I think it was awesome that freshmen won first and second places; it definitely proves their class is involved and tried their best. They did great in murals, and I think they definitely deserved second place. Their western painting was incredible, with its cow print border and old car!
But I feel as though the juniors and sophomores should switch places. No, this does not mean I am unhappy with how the sophomore mural turned out, as I am very content and proud of it, but I do not believe it is worthy of first place. We painted hard and ended up with a mural packed with all of the action you could think of, set in a comic strip of sorts. Though it turned out great, I feel like the sophomore class could have done a little better. We incorporated more of our genre than the juniors did, but I do not believe ours was better overall.
The juniors’ romance mural was very pretty to look at, and the blending on the glowing sunset sky was to-die-for. Noah and Allie from The Notebook were traced from an outline with a projector, but then painted in, with harmonious shading on their faces, and it was super cool that they faded into the ocean. The painting of the Titanic looks strikingly realistic. I think they should have gotten first place because of the way it looked as a whole, but that wasn’t the way murals were judged—they were judged on which mural had the most included from the genre.
In the lip sync, the freshmen won first place. They had plenty of people participating, and used up the majority of their space, with some great choreography. They included old country songs and encompassed some popular ones as well, which was an admirable combination. They began their performance with a duel between a wolf and country guy, then grew into a big dance circle, eventually flowering into the do-si-do lines and old western dancing. Ryan Horr had a glimmering moment of stardom where he belted out the song, and everyone danced behind him, which was entertaining to watch.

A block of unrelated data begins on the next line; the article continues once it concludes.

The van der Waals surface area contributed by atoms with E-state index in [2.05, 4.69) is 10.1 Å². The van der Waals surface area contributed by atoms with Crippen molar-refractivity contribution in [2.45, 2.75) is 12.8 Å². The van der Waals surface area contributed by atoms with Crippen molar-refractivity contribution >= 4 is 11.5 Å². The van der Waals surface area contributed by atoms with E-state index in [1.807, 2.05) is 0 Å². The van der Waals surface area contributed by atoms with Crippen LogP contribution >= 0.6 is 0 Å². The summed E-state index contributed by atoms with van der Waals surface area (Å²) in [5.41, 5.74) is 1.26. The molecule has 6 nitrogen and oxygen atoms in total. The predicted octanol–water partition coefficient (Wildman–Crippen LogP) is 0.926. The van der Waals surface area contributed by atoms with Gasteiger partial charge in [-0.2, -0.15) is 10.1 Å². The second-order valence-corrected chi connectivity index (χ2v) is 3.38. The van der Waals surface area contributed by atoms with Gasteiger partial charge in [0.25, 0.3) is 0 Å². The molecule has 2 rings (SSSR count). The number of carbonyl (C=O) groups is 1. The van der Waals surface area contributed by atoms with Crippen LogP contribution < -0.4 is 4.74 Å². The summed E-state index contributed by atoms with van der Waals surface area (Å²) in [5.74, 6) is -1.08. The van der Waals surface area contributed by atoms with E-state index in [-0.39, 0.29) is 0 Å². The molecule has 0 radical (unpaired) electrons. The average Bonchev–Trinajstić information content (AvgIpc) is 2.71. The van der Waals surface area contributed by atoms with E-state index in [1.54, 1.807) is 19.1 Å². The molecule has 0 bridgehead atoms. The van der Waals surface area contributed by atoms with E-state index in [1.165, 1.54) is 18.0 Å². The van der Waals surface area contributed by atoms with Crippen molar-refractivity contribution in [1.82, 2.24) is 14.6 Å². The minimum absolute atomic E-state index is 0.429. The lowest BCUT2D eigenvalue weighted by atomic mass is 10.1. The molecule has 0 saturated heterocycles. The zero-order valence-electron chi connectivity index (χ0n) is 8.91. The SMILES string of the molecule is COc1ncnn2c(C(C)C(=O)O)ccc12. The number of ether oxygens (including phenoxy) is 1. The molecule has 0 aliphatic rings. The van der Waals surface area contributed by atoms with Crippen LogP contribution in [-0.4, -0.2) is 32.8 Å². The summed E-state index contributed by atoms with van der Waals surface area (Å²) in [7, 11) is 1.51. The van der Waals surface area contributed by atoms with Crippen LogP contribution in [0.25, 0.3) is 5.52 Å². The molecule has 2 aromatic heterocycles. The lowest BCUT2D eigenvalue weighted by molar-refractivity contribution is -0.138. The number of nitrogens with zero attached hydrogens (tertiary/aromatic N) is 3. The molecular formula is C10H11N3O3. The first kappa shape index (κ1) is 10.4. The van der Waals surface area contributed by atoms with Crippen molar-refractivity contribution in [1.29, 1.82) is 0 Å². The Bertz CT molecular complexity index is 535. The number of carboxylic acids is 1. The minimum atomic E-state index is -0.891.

But as much as I loved the freshman lip-sync, I feel like the juniors did more with their genre. They had a hilarious “Umbrella” by Rihanna reenactment, with Trevor Beaner taking up the singer’s mantel (and clothes). The junior class then performed a multitude of older love songs (i.e. “Lovefool” by The Cardigans) and newer ones (i.e. “Marry You” by Bruno Mars). They spelled out the letters of ‘love’ with people, and then enacted the Michael Buble version of “L-O-V-E” by Nat King Cole which I found extremely creative and well-executed. At the close of their show, they held signs that spelled ‘Addy’ and played her favorite song, a beautiful tribute to Addison Eschenbacher.
Overall, the juniors executed their lip sync well and used so much of their genre. Their choreography was fantastic; the performance left the audience in laughter and tears. Their outstandingly beautiful mural was left to hang its head in third place. When they did creatively incorporate and encompass pieces of all of the romance genre, they were consigned to fourth place; when they just as beautifully painted the picture of romance, they still fell short of first. All in all, the juniors got robbed this year at homecoming.